Rensselaer's department of economics offers Ph.D. students the opportunity to work closely with research-active faculty. We maintain a small program through very selective admissions, ensuring that students get the time and attention to develop research competence.
Rensselaer's department of economics is uniquely positioned to offer graduate training in Ecological Economics. This fast growing field offers unparalleled opportunities for linking economics to new developments in the natural sciences and in the other social sciences. In addition to the Ph.D. program in Ecological Economics, the department offers a Masters of Science degree in Economics. Students may also opt for a Professional Masters Degree in Ecological Economics, Values, and Policy (EEVP) as a dual-major shared with the Science & Technology Studies Department.
We currently have about a dozen Ph.D. students. Recent and current students have come from the United States, Europe, Asia, and Latin America. Most students are supported by departmental teaching assistantships, external research grants, Rensselaer fellowships, or fellowships from external organizations.
Research assistantships may cover diverse topics including sustainable regional development, climate change policy, renewable energy economics, and sustainable livelihoods. In particular, our work in the area of sustainable development involves quantitative models linking economic structure, socio-economic characteristics, and ecosystem services. Such research covers both global analysis -- such as how climate change may impact future quantities and prices of food -- and community initiatives, in our geographic region and abroad, that involve public participation. The regional research has been funded by grants from the Hudson River Foundation, National Science Foundation, the N.Y. Department of State, and Rensselaer.
Students have also been funded on faculty grants in a variety of other areas including the diffusion of efficient lighting technology and industrial competition and R&D. Some students have obtained their own funding from external sources, including the American Association for the Advancement of Science, Environmental Protection Agency, Fulbright Foundation, National Science Foundation, Truman Foundation, Lincoln Land Institute, and Sandia National Laboratories.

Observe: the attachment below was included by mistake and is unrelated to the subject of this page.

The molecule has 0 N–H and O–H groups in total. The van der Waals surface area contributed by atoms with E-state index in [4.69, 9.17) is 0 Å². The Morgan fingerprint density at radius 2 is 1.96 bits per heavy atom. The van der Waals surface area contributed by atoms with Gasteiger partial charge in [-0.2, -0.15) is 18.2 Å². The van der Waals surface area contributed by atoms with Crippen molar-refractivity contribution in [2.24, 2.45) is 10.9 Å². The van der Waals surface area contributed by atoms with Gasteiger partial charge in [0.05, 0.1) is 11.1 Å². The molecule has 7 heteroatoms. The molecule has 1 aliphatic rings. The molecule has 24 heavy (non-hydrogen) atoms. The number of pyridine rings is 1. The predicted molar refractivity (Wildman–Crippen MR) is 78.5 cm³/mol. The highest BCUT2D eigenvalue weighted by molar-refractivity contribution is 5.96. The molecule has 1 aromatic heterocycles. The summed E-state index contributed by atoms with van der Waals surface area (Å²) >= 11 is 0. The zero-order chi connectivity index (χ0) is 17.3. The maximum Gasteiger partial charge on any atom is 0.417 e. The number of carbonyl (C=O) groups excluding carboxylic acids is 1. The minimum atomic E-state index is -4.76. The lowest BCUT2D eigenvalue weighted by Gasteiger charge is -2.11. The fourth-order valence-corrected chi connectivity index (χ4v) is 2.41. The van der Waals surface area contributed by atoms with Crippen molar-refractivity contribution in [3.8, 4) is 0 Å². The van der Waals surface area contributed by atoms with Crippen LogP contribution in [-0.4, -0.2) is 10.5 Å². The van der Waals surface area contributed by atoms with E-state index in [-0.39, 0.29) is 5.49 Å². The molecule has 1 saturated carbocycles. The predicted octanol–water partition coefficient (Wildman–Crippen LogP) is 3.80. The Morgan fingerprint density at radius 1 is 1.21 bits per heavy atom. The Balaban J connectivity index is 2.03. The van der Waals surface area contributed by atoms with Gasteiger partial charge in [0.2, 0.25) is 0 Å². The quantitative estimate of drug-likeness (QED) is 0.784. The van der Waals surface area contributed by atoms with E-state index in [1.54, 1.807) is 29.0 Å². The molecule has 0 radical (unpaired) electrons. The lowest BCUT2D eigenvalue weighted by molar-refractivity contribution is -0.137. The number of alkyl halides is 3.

Students have published in refereed journals (such as the Economic Journal, Ecological Economics, Economics, Governance, and Ecology, International Journal of Agriculture, Journal of Economic Behavior and Organization, and the Review of Social Economy), edited books (Sustainability in Question: The Search for a Conceptual Framework, Edward Elgar; Bioeconomics and Sustainability, Edward Elgar, Sustainability in Action: Sectoral and Regional Case Studies, Edward Elgar), and contributed to numerous conference proceedings. Recent Ph.D. dissertation and M.S. thesis abstracts are available. We also encourage our students to pursue internships as part of their training. Our doctoral students have worked at organizations such as United Nations Environment Programme (Geneva), Resources for the Future (Washington, DC), Business Week (New York, NY), and the International Institute for Applied Systems Analysis (Austria).